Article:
She throws the bloody, gurgling face of a dying agent off her and sees the cadre of boots pressing forward from her vantage point beneath the seats. She launches herself from the floor, her gun readied and trained on the door leading toward the locomotive.
And she sees him already halfway through the door.
He whirls to face her, gun drawn. She recognizes the pearl handle in his grip and the snub-nose barrel aimed her way.
Omar gives her a wide smile.
And then the door slams shut, leaving her surrounded by the dead and dying from both their parties.
She should be pissed. She should be furious.
But did she see some missing teeth in that dipshit grin of his? That must have hurt.
Ansley smiles at the thought.
Omar can’t keep the grin off his face: His sister did not see that rout coming.
He watches Roxy Rose seal and fortify the door with her Bind, trapping Ansley in the previous car. He can’t think of anything more humiliating for her, having to trudge through the shit of Amalcross to tell her pig bosses how her bad little brother imprisoned her, killed her whole team, and nabbed her Uncanny pet.
“Boss,” Feroina says, “the payload is two cars ahead.”
“What’d I tell you?” he laughs. “Easy as stealing pie.”
“We lost Pam,” Roxy says behind Feroina, “and Claribel and—”
“But we still got the pie,” Omar says. “We’ll drink to Pam and all the rest back at the hideout. Come on.”
“Right behind you, Boss,” Feroina says.
Omar struts toward the door at the other end of the car, passing the bodies of three more Catechists slumped in separate aisles. He cracks his knuckles and stretches wide. He feels so damn good. He feels so damn alive. The Dandy Dreddmanns are unstoppable — he’s unstoppable! That’s got to make his sister sick to her stomach.
So sick, it might even kill her.
“Roxy,” he says, her name muffled as his tongue pokes at the hole in his teeth, “ready for the fun part?”
But no one stands beside him. Omar is alone at the front end of the car.
He turns around.
“Now just what the fuck is this?” he says.
But he already knows.
Before him, his four still-standing ladies have fanned out, filling alternating rows of seats with their guns trained on him. Feroina stands in the aisle, stance wide, guns at her sides.
“You’re done, Omar,” Feroina says.
Feroina’s eyes can’t freeze the welling heat in his own. His throat tightens. He wants to show the ladies he has a plan. He wants to beg them to trust him. He wants to call Feroina a turncoat shit after all he’s done for her — for all of them.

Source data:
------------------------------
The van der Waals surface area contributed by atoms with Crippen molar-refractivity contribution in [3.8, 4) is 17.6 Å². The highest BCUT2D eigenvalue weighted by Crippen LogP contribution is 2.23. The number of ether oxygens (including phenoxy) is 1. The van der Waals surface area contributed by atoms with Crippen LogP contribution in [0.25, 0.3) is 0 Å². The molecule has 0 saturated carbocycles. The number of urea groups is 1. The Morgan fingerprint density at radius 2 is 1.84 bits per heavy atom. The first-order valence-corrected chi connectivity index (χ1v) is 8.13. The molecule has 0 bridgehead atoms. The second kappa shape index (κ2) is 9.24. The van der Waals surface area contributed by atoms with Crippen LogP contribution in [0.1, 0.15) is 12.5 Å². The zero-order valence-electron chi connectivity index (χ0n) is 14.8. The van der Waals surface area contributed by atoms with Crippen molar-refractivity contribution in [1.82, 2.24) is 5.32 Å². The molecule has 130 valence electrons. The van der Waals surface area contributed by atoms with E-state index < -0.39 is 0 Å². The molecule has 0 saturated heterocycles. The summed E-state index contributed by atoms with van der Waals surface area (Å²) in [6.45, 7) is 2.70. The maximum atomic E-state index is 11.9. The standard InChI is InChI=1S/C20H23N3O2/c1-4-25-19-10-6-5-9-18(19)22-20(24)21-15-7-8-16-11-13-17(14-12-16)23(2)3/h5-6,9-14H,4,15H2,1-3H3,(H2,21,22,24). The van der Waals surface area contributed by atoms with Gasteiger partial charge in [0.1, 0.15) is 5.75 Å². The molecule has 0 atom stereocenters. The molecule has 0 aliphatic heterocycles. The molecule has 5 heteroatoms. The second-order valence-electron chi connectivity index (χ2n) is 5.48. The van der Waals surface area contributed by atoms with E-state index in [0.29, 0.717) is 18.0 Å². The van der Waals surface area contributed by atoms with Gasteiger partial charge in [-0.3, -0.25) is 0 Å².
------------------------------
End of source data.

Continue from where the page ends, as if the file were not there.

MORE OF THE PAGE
But Omar’s been around too long to believe you can change minds when it comes to this. So he blinks hard to dry his eyes, clenches his teeth to steady his waver.
And says instead, “I ain’t. Not yet.”
Feroina raises a twelve-shooter and fires.
He’s sure the bullet lands, but his body is already in motion. He throws himself against the door, feeling it open from the force of his weight. He gets off five wild shots as a volley of enchanted bullets hail around him.
He lands in the next car, and a second volley of bullets rings out — this time from the opposite direction.
Omar rolls for cover, right into the legs of an agent of the Imperial Catechism, and he puts the man down without thinking. Another agent one row of seats over roars and aims. Omar swings his mama’s six-shooter at the man and fires — click! he’s empty — but the bullets from his ladies rip through the door and one catches this Catechist in the neck.
The gunfire rages. Footsteps pound, people scream, bodies crack against the floor, the smell of iron and burnt flint wafts with the purple balloons of enchanted gun smoke.
Omar curls up, the spent casings from his gun already shaken out and mostly replaced. He’s fitting the sixth and final bullet in when he hears something like the tearing of paper.
“Oh, no,” he can’t help but say out loud.
It was always to be Roxy’s last resort, for whenever — not if ever — the Dandy Dreddmanns finally got the shit end of the odds. It was supposed to make sure they all went out together, as gloriously as possible.
Hard to believe that time is now.
The air around him tightens, pulls him backward. Then catapults him forward, and he hits the seats in front of him. He hears tearing and twisting metal screeching so impossibly loud the soft and sudden pop wouldn’t be noticeable were it not for the singular ringing that follows. His bones strain and squeeze as the pressure wave passes over — thank the gods he’s below it, on the floor — and shattering window glass rains atop him.
His stomach lurches: The car’s gone airborne. Through the black dots crowding his vision he watches his mama’s six shooter slide across the floor and his bullets spilling everywhere.
Omar feels the car land miraculously back on the tracks. He feels the rattle throughout his body as the inertia of the charging locomotive fights through derailment, the cars lurching and wavering as they realign atop the tracks. The shriek of the wheels grows louder and more splitting, and he realizes his hearing is returning.
With a final shudder and one last screech, the cars even out. The locomotive chugs loud and clear.
Omar takes a long deep breath — then notices the ferrous taste of blood. He checks his body, looking for the wound from Feroina’s bullet. But he finds nothing.
He spits the blood out, and the tip of his tongue lands in the bloody puddle. The very tip he always used to poke and prod that gap in his teeth.
Omar smiles. He really is unstoppable.
He rises unsteadily and staggers through the rest of the car, stepping over the bodies of dead Catechists, crushing glass shards beneath his boots. As he presses forward, something shiny catches his eye in one of the aisles.